If you’re out all day in the same clothing, you should probably slip into something more comfortable—and less germy—when you get home. Germs can survive and even thrive on your clothing and then be transmitted to your furniture and bedding when you sit or lie down. To keep germs contained, change into a fresh outfit when you get home, and put previously worn garments in a clothes hamper or directly in the laundry room until they can be washed.
By Not Cleaning Your Phone
For many of us, our cellphones are almost an extension of our bodies, and we check—and touch—our devices with alarming frequency. If, however, you're touching your mobile phone with unwashed hands, or setting it on countertops, dining tables, the bathroom vanity, or the car console, it is definitely picking up germs that it can then spread back to you as well as to any surface on which it is placed. It's a good idea to wipe down your phone with an electronics-safe disinfectant at least once a day, ideally when you return from being out and about.
By Not Practicing Computer Hygiene
Whether you use your computer for work, play, or a combination of the two, one thing is certain: Your hands are in frequent contact with your machine. Germs can live on these hard surfaces for up to 48 hours, so it's a good idea to clean your computer thoroughly at least once a day. Be sure to follow the manufacturer’s recommendations on cleaning, and use only cleaners that are safe for electronic devices.
By Ignoring the Kitchen Sink
According to WebMD, studies have found that “the kitchen sink [has] more bacteria than the toilet or garbage can.” To minimize the spread of those germs throughout the kitchen and house, thoroughly clean and disinfect your kitchen sink—as well as appliances and food prep areas—at least once a day or, even better, after every meal. Pour a solution of 1 teaspoon bleach and 1 quart water down the kitchen sink drain to sanitize the drain and garbage disposal, or use white vinegar and baking soda as a natural disinfectant.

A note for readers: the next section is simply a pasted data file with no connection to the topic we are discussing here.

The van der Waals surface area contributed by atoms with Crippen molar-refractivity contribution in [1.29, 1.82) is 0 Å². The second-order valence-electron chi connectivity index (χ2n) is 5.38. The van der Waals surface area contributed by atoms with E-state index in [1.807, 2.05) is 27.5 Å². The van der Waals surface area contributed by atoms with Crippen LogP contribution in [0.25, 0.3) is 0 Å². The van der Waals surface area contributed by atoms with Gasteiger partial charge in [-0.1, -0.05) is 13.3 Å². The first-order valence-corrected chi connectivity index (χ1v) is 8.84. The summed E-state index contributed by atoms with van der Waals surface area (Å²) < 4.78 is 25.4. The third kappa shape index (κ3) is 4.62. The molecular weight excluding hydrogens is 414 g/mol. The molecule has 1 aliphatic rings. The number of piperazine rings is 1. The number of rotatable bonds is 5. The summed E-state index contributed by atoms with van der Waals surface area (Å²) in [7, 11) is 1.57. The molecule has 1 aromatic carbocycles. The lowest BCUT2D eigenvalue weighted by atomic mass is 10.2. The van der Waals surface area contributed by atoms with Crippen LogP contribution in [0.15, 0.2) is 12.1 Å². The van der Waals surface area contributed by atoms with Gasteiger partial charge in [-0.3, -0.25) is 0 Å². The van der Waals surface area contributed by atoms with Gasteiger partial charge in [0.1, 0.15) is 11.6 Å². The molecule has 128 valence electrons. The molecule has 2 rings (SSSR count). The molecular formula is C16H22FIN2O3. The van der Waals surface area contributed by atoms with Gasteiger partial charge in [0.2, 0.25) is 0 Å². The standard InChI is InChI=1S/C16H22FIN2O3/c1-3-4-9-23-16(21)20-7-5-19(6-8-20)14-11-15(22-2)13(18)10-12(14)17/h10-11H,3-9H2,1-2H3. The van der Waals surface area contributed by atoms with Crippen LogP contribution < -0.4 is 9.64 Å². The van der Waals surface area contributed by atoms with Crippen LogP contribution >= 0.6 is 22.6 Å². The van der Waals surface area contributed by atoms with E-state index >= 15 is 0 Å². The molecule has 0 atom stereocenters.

By Failing to Clean the Small Things
It's no secret that the bathroom is a breeding ground for germs and that you should clean your sink, mirror, shower, and toilet on a regular basis. When you're cleaning the bathroom, however, don't overlook all those other germ-laden surfaces, such as the interior of the medicine cabinet, vanity pulls and knobs, toothbrush holders, soap dispensers, hair dryers, and drinking glasses. It's also a good idea to stash your toothbrush holder and toothbrushes in a cabinet to avoid overspray from flushing and hand-washing.
By Not Cleaning Children’s Toys
Toys migrate from one room to another almost as if they had lives of their own—and they do so with many germs in tow. Launder soft toys like stuffed animals regularly, and run hard toys through the dishwasher or soak them in hot soapy water to prepare them for good, clean fun.
By Not Changing Your Towels
Even if you’re washing your hands more frequently than ever before, if you're using the same towels day after day, you may just be exposing yourself to germs again. This is especially true of kitchen towels, which can be sources of cross contamination, spreading bacteria from food back onto just-cleaned dishes and hands. Replace your kitchen towels and hand towels on a daily basis to avoid leaving a “bacteria buffet” on the surface.